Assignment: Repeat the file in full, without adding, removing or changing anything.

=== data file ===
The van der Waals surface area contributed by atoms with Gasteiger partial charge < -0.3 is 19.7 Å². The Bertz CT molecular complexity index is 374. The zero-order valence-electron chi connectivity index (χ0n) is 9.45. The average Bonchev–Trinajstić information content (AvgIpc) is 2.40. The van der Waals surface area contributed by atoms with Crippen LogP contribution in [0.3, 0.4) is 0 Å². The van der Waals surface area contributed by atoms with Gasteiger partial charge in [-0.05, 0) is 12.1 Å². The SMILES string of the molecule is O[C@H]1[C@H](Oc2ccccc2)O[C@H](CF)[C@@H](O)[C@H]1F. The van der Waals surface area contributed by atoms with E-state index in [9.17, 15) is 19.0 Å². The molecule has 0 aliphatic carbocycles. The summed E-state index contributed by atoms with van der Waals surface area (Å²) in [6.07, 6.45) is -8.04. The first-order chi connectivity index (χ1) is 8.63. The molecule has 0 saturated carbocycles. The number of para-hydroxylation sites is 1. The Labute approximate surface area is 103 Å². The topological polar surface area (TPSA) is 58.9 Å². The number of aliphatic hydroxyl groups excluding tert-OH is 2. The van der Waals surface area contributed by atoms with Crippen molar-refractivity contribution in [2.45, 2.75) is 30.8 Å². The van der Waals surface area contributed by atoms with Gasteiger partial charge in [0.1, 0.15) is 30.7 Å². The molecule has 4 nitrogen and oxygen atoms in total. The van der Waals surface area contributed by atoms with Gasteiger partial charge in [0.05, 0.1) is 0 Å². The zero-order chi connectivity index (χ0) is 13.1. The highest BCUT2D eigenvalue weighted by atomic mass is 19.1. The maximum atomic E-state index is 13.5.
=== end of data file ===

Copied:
The van der Waals surface area contributed by atoms with Gasteiger partial charge < -0.3 is 19.7 Å². The Bertz CT molecular complexity index is 374. The zero-order valence-electron chi connectivity index (χ0n) is 9.45. The average Bonchev–Trinajstić information content (AvgIpc) is 2.40. The van der Waals surface area contributed by atoms with Crippen LogP contribution in [0.3, 0.4) is 0 Å². The van der Waals surface area contributed by atoms with Gasteiger partial charge in [-0.05, 0) is 12.1 Å². The SMILES string of the molecule is O[C@H]1[C@H](Oc2ccccc2)O[C@H](CF)[C@@H](O)[C@H]1F. The van der Waals surface area contributed by atoms with E-state index in [9.17, 15) is 19.0 Å². The molecule has 0 aliphatic carbocycles. The summed E-state index contributed by atoms with van der Waals surface area (Å²) in [6.07, 6.45) is -8.04. The first-order chi connectivity index (χ1) is 8.63. The molecule has 0 saturated carbocycles. The number of para-hydroxylation sites is 1. The Labute approximate surface area is 103 Å². The topological polar surface area (TPSA) is 58.9 Å². The number of aliphatic hydroxyl groups excluding tert-OH is 2. The van der Waals surface area contributed by atoms with Crippen molar-refractivity contribution in [2.45, 2.75) is 30.8 Å². The van der Waals surface area contributed by atoms with Gasteiger partial charge in [0.1, 0.15) is 30.7 Å². The molecule has 4 nitrogen and oxygen atoms in total. The van der Waals surface area contributed by atoms with Gasteiger partial charge in [0.05, 0.1) is 0 Å². The zero-order chi connectivity index (χ0) is 13.1. The highest BCUT2D eigenvalue weighted by atomic mass is 19.1. The maximum atomic E-state index is 13.5.